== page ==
Nepal’s artistic heritage is throughout informed and inspired by spiritual reflection on the human experience and our interrelationship with Nature, and Eternity. The People of Nepal are, to their great credit and renown, in their most important day to day thoughts and activities influenced by this ancient tradition of inspiration by the spiritual. This most commonly takes place through the sphere of religious devotion that is expressed in myriad ways through the arts and creativity, as witnessed by reverence and acts of devotion to Biswakarma, through the Newari ‘Living Goddess’ Kumari, and the Gai Jatra Festival. More details about the Living Goddess Kumari are included in the Articles: Literature section, below.
Nepali Religious Art:
The People of Nepal are uniquely privileged in their land preserving in flourishing ways ancient yet timeless forms of religions that have and continue to influence the lives of hundreds of millions across southern and eastern Asia.
The Arts, and reverence for Creativity in its many forms — through religious festivals [Nepal is unique in the world in having more religious and cultural festivals than there are days in the year!]; temple statuary & icons; story-telling ancient scriptures-based traditions; architecture, music and visual and performing arts — and creative self-expression influenced by reverence for the spiritual, constitute the heart of the People of Nepal, irrespective of form of religion, or whether or not following any formal religion.
Of all parts of the world, Nepal has the honour, for those Western people seeking spiritual fulfillment and learning, that is not perceived to be any longer available in contemporary Western religious religious cultures — of dogmatic and exclusivist kinds — in being The Spiritual epicentre of Asia. Nepal retains ancient Vedic and ancient Hindu forms of religion, religious devotion and related spiritual philosophies. Theravada Buddhism (the original and ancient form of Buddhism) continues and thrives in Nepal, which also is home to Tantric Buddhism [‘Vajrayana] and Tantric Hinduism. In regard to both, almost all followers and worshipers are at ease in enjoying and respectfully and reverentially each others beliefs, since there are substantial interconnections between the two.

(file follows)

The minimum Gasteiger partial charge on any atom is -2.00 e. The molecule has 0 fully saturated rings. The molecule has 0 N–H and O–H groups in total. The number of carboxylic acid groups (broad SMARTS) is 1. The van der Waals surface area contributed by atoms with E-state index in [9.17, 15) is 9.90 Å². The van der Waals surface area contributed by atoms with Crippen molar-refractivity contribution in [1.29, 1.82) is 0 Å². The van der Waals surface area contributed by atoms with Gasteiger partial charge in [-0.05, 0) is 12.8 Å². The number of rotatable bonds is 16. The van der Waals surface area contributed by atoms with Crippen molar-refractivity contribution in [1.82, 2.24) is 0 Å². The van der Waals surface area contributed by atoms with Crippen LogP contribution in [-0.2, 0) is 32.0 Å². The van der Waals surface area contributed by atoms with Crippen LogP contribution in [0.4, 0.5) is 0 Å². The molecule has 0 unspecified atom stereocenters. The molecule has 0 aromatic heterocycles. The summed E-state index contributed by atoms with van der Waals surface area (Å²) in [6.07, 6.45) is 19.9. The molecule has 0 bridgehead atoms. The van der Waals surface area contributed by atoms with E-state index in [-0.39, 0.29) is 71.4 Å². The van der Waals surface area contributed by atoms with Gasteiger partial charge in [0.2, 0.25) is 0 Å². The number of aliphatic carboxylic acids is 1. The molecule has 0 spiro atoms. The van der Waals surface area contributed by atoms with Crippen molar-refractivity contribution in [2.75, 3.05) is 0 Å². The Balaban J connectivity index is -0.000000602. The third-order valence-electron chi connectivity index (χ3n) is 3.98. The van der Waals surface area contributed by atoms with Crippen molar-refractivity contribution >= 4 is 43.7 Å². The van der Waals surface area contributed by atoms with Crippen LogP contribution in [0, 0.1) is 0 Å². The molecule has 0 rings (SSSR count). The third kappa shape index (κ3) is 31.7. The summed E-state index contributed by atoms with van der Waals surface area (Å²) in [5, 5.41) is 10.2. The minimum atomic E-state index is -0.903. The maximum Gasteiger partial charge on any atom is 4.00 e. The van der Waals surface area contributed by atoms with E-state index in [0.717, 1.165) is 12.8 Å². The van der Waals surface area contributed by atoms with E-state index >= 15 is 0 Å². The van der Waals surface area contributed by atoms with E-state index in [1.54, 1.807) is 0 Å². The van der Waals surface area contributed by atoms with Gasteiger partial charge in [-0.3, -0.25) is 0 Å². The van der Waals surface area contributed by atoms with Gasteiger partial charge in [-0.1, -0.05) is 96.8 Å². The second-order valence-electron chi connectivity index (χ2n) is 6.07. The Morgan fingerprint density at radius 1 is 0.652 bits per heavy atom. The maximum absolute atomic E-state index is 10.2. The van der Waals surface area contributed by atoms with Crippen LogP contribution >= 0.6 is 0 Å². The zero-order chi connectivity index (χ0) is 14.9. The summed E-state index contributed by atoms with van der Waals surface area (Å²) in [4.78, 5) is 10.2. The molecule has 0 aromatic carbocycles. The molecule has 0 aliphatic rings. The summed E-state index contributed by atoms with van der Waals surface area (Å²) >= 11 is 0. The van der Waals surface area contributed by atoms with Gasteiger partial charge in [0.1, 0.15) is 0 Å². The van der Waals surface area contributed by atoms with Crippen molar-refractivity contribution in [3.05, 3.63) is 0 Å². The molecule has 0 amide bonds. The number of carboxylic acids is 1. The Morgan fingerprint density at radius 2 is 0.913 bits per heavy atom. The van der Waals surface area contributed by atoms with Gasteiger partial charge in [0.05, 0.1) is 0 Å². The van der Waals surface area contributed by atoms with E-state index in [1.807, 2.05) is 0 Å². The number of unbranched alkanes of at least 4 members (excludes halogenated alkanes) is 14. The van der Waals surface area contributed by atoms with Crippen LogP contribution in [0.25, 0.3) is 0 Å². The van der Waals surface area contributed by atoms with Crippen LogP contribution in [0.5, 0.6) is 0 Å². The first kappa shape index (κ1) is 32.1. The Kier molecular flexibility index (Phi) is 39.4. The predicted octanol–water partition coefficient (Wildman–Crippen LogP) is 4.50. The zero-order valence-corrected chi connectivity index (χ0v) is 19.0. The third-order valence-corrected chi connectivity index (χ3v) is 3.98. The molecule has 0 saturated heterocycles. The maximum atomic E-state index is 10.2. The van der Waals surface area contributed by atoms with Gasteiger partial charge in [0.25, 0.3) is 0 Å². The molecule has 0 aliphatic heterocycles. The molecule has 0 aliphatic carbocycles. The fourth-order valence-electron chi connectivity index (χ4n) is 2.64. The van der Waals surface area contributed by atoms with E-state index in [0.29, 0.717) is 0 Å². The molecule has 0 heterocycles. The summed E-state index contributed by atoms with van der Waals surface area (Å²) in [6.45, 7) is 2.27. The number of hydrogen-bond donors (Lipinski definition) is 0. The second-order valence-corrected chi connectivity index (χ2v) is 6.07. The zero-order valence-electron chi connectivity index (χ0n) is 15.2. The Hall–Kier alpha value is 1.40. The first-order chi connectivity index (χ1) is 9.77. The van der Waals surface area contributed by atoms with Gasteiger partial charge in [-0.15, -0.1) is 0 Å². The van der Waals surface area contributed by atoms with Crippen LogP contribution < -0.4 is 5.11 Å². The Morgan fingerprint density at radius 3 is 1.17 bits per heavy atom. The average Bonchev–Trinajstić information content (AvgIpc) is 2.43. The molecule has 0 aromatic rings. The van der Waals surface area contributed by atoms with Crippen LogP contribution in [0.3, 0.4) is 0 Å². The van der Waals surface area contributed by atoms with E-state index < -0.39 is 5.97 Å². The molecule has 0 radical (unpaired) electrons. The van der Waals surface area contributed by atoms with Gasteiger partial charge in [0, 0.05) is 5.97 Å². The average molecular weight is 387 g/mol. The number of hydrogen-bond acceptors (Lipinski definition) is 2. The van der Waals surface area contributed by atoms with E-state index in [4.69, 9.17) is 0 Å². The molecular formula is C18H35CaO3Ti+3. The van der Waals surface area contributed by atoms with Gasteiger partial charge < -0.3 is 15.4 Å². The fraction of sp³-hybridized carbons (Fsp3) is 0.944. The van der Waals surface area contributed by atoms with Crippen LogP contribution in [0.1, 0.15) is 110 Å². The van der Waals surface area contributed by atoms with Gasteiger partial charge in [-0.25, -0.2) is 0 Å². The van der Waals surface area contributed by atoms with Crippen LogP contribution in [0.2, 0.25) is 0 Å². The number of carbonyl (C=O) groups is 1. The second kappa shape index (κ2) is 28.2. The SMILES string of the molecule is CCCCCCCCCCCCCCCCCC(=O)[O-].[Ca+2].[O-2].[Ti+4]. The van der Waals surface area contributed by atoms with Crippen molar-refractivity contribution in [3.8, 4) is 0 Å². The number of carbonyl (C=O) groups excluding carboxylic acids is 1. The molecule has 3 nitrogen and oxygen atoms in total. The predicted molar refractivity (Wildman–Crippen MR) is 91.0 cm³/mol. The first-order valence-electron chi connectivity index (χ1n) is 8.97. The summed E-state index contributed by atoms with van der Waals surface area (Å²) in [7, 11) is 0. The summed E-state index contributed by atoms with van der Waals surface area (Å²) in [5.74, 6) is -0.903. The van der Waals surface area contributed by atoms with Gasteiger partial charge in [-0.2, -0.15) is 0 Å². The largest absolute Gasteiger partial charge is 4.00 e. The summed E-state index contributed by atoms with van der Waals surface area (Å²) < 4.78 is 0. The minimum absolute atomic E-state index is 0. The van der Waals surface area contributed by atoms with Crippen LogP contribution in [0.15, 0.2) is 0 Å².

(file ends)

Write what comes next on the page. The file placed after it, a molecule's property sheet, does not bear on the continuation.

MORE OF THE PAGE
Forms & arts media of religious and devotional arts:
These span from temple architecture, sculture and woodcarving, through to religious festival costume and related make-up, phography (see image above displayed outside of a Kathmandu shop, of Kumari ‘The Living Goddess’), and visual artforms such as Thanka and Paubha painting and Mithila art in its numerous forms, and devotional music. In addition to these can be included the beautiful and striking painting of many lorries in Nepal, that display images of deities and related symbols and motifs, and also too murals of the kind particularly renowned in Mithila art.
Paubha painting is reputed to be Nepal’s most unique traditional visual art, and is based on religious and spiritual concepts of ancient kinds, yet vibrant in the Nepal of the early 21st century:
‘… “Paubha” the traditional art of Nepal is believed to have been practiced from time immemorial. Due to the lack of documentary evidences it has become difficult to pin point exactly since when and how the painting was practiced and originated in the valley. The word “Paubha” is derived from a Sanskrit word Patrabhattarak. This means depiction of god and goddesses on a flat form …
… “Paubha” is always painted for a spiritual reason and the painting process embraces painter’s spiritual contemplation and guidance from learned master (Bajracharya priest). Therefore, the “Paubha” painters are advised to work in a quiet and secluded environment without outwardly disturbances accompanied by his master (Sadhaka). … read more.
Article by Renuka Gurung
Source: Artsof Nepal.com website
Articles: Visual Arts
Article by NIAP Nepali literature team technical advisor Saurabh Baral, on the Lord Ganesha
A Short History of Sanskrit Buddhist Manuscripts ….. read more.
New Spotlight News Magazine article ‘The Sanskrit Buddhist Literature of Nepal’ by Dr Bipin Adhikari …. read more.
Open Library resource: Sanskrit Buddhist Literature of Nepal …. read more.
Rashmila demystifies Kumari myths …. read more.
Getting to Know the Kumaris …. read more.